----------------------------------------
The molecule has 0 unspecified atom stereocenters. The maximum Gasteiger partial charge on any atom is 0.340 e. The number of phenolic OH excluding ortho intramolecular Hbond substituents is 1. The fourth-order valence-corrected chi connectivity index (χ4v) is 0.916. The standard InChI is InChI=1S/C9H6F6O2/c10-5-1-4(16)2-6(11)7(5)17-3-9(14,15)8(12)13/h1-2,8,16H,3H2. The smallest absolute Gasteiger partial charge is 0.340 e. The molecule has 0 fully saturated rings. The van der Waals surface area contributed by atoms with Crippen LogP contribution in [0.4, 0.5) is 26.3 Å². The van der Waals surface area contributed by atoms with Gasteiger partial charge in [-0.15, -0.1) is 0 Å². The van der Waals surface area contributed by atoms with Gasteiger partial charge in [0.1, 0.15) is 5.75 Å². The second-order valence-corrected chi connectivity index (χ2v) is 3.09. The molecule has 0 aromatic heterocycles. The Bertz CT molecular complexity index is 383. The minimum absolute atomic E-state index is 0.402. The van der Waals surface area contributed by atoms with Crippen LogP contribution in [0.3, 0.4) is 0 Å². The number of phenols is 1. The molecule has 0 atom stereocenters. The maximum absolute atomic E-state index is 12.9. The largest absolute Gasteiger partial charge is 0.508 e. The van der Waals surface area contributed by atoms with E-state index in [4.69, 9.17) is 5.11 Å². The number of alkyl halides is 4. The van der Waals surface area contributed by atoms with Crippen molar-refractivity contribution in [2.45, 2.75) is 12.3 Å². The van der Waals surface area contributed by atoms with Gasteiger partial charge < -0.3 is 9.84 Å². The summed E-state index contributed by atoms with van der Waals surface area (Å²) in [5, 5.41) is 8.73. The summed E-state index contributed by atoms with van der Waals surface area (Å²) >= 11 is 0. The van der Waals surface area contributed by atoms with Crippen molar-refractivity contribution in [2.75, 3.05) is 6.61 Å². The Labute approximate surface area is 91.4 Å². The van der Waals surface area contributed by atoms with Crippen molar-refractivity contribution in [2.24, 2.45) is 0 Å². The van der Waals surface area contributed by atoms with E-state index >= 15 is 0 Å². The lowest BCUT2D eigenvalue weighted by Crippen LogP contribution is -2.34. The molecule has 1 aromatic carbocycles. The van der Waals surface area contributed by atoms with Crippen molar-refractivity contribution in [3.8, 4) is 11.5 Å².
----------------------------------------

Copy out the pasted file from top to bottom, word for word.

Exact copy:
The molecule has 0 unspecified atom stereocenters. The maximum Gasteiger partial charge on any atom is 0.340 e. The number of phenolic OH excluding ortho intramolecular Hbond substituents is 1. The fourth-order valence-corrected chi connectivity index (χ4v) is 0.916. The standard InChI is InChI=1S/C9H6F6O2/c10-5-1-4(16)2-6(11)7(5)17-3-9(14,15)8(12)13/h1-2,8,16H,3H2. The smallest absolute Gasteiger partial charge is 0.340 e. The molecule has 0 fully saturated rings. The van der Waals surface area contributed by atoms with Crippen LogP contribution in [0.4, 0.5) is 26.3 Å². The van der Waals surface area contributed by atoms with Gasteiger partial charge in [-0.15, -0.1) is 0 Å². The van der Waals surface area contributed by atoms with Gasteiger partial charge in [0.1, 0.15) is 5.75 Å². The second-order valence-corrected chi connectivity index (χ2v) is 3.09. The molecule has 0 aromatic heterocycles. The Bertz CT molecular complexity index is 383. The minimum absolute atomic E-state index is 0.402. The van der Waals surface area contributed by atoms with Crippen LogP contribution in [0.3, 0.4) is 0 Å². The number of phenols is 1. The molecule has 0 atom stereocenters. The maximum absolute atomic E-state index is 12.9. The largest absolute Gasteiger partial charge is 0.508 e. The van der Waals surface area contributed by atoms with E-state index in [4.69, 9.17) is 5.11 Å². The number of alkyl halides is 4. The van der Waals surface area contributed by atoms with Crippen molar-refractivity contribution in [2.45, 2.75) is 12.3 Å². The van der Waals surface area contributed by atoms with Gasteiger partial charge < -0.3 is 9.84 Å². The summed E-state index contributed by atoms with van der Waals surface area (Å²) in [5, 5.41) is 8.73. The summed E-state index contributed by atoms with van der Waals surface area (Å²) >= 11 is 0. The van der Waals surface area contributed by atoms with Crippen molar-refractivity contribution in [2.75, 3.05) is 6.61 Å². The Labute approximate surface area is 91.4 Å². The van der Waals surface area contributed by atoms with Crippen molar-refractivity contribution in [2.24, 2.45) is 0 Å². The van der Waals surface area contributed by atoms with E-state index >= 15 is 0 Å². The lowest BCUT2D eigenvalue weighted by Crippen LogP contribution is -2.34. The molecule has 1 aromatic carbocycles. The van der Waals surface area contributed by atoms with Crippen molar-refractivity contribution in [3.8, 4) is 11.5 Å².